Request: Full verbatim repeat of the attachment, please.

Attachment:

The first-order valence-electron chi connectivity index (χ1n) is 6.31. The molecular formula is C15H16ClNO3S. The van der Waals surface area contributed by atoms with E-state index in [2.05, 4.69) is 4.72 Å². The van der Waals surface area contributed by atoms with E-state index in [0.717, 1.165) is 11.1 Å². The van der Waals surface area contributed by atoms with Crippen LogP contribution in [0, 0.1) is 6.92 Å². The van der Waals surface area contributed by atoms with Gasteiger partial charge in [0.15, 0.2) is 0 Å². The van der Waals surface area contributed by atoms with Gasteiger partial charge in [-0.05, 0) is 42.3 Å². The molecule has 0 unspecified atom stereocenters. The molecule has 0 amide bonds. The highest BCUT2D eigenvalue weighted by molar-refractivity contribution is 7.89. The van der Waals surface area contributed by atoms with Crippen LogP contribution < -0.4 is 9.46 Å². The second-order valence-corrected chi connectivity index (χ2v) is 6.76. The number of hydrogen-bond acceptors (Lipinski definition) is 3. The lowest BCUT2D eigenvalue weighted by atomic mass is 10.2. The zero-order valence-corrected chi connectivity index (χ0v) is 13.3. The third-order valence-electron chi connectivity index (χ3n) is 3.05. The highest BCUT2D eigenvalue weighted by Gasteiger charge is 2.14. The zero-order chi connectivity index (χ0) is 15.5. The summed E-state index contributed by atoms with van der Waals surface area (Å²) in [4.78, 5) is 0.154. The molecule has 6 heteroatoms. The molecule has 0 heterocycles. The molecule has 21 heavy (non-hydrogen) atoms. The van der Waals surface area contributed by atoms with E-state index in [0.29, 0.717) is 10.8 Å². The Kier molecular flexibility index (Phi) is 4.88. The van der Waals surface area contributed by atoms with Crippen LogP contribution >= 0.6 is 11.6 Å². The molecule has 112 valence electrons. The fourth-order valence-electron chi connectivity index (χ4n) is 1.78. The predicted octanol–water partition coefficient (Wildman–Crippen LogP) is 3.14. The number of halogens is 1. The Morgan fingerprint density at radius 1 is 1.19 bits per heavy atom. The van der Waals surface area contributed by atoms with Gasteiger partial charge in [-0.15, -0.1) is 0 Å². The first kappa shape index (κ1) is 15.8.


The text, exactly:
The first-order valence-electron chi connectivity index (χ1n) is 6.31. The molecular formula is C15H16ClNO3S. The van der Waals surface area contributed by atoms with E-state index in [2.05, 4.69) is 4.72 Å². The van der Waals surface area contributed by atoms with E-state index in [0.717, 1.165) is 11.1 Å². The van der Waals surface area contributed by atoms with Crippen LogP contribution in [0, 0.1) is 6.92 Å². The van der Waals surface area contributed by atoms with Gasteiger partial charge in [0.15, 0.2) is 0 Å². The van der Waals surface area contributed by atoms with Gasteiger partial charge in [-0.05, 0) is 42.3 Å². The molecule has 0 unspecified atom stereocenters. The molecule has 0 amide bonds. The highest BCUT2D eigenvalue weighted by molar-refractivity contribution is 7.89. The van der Waals surface area contributed by atoms with Crippen LogP contribution < -0.4 is 9.46 Å². The second-order valence-corrected chi connectivity index (χ2v) is 6.76. The number of hydrogen-bond acceptors (Lipinski definition) is 3. The lowest BCUT2D eigenvalue weighted by atomic mass is 10.2. The zero-order valence-corrected chi connectivity index (χ0v) is 13.3. The third-order valence-electron chi connectivity index (χ3n) is 3.05. The highest BCUT2D eigenvalue weighted by Gasteiger charge is 2.14. The zero-order chi connectivity index (χ0) is 15.5. The summed E-state index contributed by atoms with van der Waals surface area (Å²) in [4.78, 5) is 0.154. The molecule has 6 heteroatoms. The molecule has 0 heterocycles. The molecule has 21 heavy (non-hydrogen) atoms. The van der Waals surface area contributed by atoms with E-state index in [0.29, 0.717) is 10.8 Å². The Kier molecular flexibility index (Phi) is 4.88. The van der Waals surface area contributed by atoms with Crippen LogP contribution >= 0.6 is 11.6 Å². The molecule has 112 valence electrons. The fourth-order valence-electron chi connectivity index (χ4n) is 1.78. The predicted octanol–water partition coefficient (Wildman–Crippen LogP) is 3.14. The number of halogens is 1. The Morgan fingerprint density at radius 1 is 1.19 bits per heavy atom. The van der Waals surface area contributed by atoms with Gasteiger partial charge in [-0.15, -0.1) is 0 Å². The first kappa shape index (κ1) is 15.8.